What has been the most challenging thing?
The most challenging thing has been getting to grips with a new gimbal, a new iPhone and a new camera app. and learning what the settings do and what matters. Then trying to make it all second nature. I didn’t allow enough time.
You’ve done amazingly well, Mike, getting your head around all of that so quickly.
How do you get in the zone for filming or a photography session?
You can’t do too much planning. Survey the area, look at the direction of light. Look for bright spots and shade. Look for trip hazards, etc. Discuss what you have in mind and make sure I have a clear plan in my head. Get you to rehearse any difficult or unclear parts. Make a short test clip to double check exposure, resolution and frame rate. With all that done, and with a bit of luck, it should go smoothly. Yes, I appreciate the planning. For me it makes it easier to get into the right headspace for doing something so new and strange as being filmed. Thanks to your preparation we got the unboxing video in just one take!
What advice would you give budding photographers who want to develop their skills?
I suppose the quickest way is to join a photography class or a club or group of photo enthusiasts. Have a look at the iPhone Photography School link above – other schools are available too. Learn how photography works and how to use your camera. Take pictures and compare them with your mental expectations. Talk to others and try to find out what you’ve done wrong. Learn what traditionally makes a good composition. Look at pictures you like and ask yourself why you like them.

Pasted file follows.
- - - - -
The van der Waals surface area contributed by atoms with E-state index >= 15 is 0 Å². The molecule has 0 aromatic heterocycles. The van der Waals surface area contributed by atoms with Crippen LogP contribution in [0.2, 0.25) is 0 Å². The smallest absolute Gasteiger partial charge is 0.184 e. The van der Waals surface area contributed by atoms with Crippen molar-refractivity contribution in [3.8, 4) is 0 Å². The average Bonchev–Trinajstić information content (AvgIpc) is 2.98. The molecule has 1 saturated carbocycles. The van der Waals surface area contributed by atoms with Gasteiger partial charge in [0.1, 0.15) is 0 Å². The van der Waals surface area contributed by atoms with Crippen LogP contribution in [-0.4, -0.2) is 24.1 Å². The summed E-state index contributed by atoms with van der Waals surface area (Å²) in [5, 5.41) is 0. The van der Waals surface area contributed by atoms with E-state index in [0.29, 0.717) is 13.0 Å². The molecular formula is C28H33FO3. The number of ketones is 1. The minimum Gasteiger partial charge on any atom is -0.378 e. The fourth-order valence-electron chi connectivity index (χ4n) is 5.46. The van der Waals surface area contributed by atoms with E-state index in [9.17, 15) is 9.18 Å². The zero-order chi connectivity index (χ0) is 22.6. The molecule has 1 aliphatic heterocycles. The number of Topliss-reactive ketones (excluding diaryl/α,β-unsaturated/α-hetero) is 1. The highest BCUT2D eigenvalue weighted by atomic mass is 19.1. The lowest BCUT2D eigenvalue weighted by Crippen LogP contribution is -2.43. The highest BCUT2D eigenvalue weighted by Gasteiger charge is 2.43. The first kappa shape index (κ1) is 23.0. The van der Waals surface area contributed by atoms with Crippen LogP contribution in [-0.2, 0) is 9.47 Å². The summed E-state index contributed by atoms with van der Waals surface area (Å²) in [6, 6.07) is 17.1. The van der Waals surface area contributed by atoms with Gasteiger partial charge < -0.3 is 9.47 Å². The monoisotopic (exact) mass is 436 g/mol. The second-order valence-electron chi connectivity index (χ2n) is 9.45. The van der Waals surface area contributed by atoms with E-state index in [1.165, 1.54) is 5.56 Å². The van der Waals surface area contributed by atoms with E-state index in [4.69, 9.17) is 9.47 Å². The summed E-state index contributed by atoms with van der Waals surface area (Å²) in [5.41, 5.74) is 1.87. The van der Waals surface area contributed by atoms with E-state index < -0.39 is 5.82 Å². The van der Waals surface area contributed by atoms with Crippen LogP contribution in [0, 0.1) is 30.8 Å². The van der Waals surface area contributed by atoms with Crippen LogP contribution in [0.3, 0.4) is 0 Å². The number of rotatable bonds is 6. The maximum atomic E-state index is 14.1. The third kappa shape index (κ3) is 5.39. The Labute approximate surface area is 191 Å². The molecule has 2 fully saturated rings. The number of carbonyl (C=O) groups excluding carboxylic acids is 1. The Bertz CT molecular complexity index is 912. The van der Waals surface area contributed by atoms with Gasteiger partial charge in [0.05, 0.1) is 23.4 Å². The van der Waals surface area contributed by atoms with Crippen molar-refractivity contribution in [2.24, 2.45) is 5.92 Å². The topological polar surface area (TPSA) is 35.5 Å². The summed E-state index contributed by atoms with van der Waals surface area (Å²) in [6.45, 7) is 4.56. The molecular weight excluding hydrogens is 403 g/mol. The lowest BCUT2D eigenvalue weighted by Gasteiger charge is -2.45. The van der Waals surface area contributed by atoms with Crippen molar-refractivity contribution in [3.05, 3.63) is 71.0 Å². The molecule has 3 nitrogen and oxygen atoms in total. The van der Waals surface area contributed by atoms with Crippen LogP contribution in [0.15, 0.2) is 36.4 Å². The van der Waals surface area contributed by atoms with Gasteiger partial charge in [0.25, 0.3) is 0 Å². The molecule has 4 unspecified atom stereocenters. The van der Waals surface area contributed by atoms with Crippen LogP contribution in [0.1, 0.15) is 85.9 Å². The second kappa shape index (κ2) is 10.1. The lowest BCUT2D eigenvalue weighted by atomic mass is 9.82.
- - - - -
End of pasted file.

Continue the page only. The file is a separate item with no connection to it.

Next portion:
There is so much information online these days. If you’re good at learning on your own you can easily teach yourself. But it’s always best to get out and meet people.
Thank you, Mike, that’s very helpful, both for beginners and anyone who’d like to take their photography to the next level. It’s a pleasure working with you. You’ve helped me tremendously in developing the confidence to come out in front of the lens. I’m looking forward to the next shoot!
That’s all for now. Except for the link to reveal post in Cornish here.
Back next Sunday with the Full Reveal!